By Andria Kades
Public transport companies are not violating legislation on state subsidies, the ministry of communication and works said on Wednesday, following calls for it to investigate several such allegations, including conflicts of interest.
In a letter to the ministry, commissioner for state subsidies Theofanis Theofanous addressed the long-standing issue following complaints by lawyers for the Federation of Cyprus Tourism Buses that public transport companies were “squandering public money through procedures that were not transparent”.
The ministry however insisted that checks to date showed no evidence of any violations and if ever there was such a case, they would take immediate action.
“The ministry carries out continuous checks on all matters pertaining to contracts governing public transport,” it said in a statement.
The first allegation by the federation was that shareholders in bus companies had conflicts of interest as they also owned or were affiliated with, through relatives, private businesses in the same sector. Theofanous said this was not prohibited as long as their contracts did not state otherwise.
However he called for a government investigation to ensure that company decision-makers were not sharing resources between their personal businesses and their transport services such as staff and buses paid for with state subsidies.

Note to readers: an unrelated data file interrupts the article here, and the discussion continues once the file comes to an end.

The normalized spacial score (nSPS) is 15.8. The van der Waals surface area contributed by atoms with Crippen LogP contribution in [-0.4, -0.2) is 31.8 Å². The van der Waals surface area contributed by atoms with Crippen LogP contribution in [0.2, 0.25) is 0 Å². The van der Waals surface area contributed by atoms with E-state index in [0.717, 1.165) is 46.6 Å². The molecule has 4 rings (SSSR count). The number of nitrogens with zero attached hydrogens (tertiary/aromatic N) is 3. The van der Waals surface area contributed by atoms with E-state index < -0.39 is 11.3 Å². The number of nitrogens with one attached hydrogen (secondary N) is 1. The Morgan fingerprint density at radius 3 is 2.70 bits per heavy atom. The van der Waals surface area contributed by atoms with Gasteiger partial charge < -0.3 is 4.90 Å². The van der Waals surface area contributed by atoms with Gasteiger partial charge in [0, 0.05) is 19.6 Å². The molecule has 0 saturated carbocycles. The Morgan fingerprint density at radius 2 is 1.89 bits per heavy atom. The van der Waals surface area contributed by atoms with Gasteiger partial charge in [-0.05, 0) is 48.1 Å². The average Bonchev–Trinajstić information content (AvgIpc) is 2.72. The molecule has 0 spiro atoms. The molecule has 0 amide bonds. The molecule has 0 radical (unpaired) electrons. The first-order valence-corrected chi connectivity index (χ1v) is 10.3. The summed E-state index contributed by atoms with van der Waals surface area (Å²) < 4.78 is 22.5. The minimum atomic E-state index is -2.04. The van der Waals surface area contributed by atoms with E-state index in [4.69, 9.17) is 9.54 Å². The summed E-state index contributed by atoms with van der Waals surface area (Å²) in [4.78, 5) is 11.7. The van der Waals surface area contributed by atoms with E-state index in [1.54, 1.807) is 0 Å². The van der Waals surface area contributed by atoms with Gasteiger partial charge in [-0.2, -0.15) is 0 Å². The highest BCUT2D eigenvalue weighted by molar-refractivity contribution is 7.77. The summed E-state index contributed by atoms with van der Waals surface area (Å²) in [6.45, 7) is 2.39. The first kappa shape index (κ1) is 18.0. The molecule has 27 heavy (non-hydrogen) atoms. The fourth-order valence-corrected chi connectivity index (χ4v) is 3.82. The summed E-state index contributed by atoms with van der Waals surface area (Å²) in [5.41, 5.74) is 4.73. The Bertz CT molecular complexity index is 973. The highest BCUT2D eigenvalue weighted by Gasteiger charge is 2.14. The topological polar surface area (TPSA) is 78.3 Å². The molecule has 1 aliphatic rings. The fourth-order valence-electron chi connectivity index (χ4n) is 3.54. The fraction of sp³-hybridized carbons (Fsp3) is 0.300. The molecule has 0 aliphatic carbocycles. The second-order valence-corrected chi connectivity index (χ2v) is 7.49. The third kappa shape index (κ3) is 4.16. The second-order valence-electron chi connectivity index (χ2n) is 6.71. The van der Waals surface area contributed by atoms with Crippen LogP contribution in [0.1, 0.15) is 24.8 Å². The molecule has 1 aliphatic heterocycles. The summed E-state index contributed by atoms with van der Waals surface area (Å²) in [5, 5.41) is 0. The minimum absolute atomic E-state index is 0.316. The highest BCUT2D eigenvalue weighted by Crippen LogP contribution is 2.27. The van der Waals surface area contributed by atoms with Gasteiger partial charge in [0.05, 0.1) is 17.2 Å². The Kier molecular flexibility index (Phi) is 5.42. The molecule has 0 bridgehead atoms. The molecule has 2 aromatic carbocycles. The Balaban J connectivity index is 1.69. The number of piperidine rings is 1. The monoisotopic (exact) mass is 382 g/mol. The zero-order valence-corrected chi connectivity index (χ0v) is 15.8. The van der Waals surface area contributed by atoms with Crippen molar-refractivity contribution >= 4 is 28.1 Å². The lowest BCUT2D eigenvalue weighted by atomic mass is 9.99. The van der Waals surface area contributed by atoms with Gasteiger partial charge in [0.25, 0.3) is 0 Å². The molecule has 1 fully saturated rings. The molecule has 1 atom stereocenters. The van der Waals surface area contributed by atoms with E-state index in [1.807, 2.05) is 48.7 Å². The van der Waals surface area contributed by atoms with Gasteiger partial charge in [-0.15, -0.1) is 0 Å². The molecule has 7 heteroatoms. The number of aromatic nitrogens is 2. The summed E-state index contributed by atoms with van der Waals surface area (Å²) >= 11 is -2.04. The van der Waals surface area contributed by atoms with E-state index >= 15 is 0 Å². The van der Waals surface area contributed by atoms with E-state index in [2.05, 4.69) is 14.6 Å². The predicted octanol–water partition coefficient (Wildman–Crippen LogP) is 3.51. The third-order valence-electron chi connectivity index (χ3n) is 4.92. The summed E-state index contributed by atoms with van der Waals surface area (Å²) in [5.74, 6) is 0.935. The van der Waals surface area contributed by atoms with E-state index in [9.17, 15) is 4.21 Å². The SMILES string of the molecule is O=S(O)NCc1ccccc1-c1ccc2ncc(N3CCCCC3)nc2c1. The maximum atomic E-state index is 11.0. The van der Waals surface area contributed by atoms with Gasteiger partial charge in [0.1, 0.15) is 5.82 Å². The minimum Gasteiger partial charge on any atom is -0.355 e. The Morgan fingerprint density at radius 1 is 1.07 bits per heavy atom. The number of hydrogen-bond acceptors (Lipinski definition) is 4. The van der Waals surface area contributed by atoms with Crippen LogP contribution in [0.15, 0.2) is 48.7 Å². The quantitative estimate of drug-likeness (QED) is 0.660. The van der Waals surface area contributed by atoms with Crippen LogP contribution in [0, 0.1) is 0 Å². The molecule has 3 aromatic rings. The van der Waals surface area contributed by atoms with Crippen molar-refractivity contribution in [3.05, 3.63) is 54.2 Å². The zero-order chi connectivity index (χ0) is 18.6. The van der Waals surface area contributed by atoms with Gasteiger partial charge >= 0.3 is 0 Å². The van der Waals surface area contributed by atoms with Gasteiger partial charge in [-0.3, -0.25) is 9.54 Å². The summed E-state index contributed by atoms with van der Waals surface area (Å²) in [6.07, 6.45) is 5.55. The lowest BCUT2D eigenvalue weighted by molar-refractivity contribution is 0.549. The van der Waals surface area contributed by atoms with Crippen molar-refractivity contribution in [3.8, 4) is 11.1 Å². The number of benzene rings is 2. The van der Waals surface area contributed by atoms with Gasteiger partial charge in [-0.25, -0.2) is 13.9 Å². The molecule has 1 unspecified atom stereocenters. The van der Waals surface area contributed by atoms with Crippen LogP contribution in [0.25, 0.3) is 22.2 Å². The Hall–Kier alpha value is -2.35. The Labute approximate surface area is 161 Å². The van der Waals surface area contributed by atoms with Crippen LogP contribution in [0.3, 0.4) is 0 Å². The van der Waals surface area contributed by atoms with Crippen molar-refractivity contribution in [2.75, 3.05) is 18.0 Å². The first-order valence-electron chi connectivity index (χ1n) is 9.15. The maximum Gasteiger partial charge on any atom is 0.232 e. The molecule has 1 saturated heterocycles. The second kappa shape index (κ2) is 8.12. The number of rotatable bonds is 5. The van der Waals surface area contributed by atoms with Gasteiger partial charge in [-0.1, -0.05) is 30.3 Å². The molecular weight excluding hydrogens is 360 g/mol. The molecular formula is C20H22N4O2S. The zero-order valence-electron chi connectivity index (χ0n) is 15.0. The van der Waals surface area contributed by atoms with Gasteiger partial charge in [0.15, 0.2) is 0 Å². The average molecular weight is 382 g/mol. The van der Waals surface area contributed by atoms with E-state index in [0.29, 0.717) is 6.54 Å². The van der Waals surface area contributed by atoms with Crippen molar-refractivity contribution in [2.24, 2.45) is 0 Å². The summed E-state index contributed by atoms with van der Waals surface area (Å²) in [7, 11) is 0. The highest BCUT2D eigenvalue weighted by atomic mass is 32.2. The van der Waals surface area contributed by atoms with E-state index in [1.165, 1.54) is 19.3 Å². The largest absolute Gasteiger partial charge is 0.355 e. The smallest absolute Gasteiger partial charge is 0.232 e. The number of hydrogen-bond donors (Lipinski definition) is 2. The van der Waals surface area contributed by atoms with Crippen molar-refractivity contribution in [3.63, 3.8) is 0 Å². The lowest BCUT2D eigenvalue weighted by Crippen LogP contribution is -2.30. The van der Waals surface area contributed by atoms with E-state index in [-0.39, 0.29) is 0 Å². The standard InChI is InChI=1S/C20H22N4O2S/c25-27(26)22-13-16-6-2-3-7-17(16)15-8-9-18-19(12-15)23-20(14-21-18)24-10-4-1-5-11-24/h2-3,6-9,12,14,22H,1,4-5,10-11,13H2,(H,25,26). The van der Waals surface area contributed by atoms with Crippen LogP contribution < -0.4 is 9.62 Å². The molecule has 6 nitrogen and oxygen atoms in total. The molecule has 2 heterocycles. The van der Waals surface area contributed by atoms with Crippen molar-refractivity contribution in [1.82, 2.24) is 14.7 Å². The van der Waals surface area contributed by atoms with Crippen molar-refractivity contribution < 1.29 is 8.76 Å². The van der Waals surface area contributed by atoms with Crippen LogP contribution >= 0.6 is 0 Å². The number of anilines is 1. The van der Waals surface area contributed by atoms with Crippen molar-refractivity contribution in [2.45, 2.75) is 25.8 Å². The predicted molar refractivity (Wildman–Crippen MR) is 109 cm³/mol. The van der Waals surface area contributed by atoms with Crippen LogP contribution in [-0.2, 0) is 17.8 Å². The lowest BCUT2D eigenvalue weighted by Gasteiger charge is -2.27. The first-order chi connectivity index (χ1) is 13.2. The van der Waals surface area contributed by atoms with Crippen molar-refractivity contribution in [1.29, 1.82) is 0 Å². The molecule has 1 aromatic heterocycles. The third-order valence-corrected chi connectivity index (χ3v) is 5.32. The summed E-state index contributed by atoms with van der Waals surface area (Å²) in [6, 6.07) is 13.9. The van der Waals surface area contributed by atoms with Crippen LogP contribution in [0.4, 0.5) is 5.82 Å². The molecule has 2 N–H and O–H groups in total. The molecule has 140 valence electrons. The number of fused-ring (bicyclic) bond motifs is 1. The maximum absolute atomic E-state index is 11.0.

In a response to complaints the federation made that managers received extortionate salaries that did not reflect the efforts or hours they worked, Theofanous specified that the ministry was responsible for ensuring that the grants did not go to wages.
It was twisted, he said, according to daily Politis that employees received salaries that did not reflect private sector earnings.
He called for greater transparency when choosing bus carriers or maintenance services that should be in line with the standing conventions, adding that expenses should not exceed the norm and such decisions should be taken with the mindset of maximising profits.
“In order to reach this goal, it is recommended that control mechanisms should be put in place from the ministry as it is the relevant body, like monitoring activities and invoices.”
The federation lawyers sent their letter to auditor general Odysseas Michaelides in January.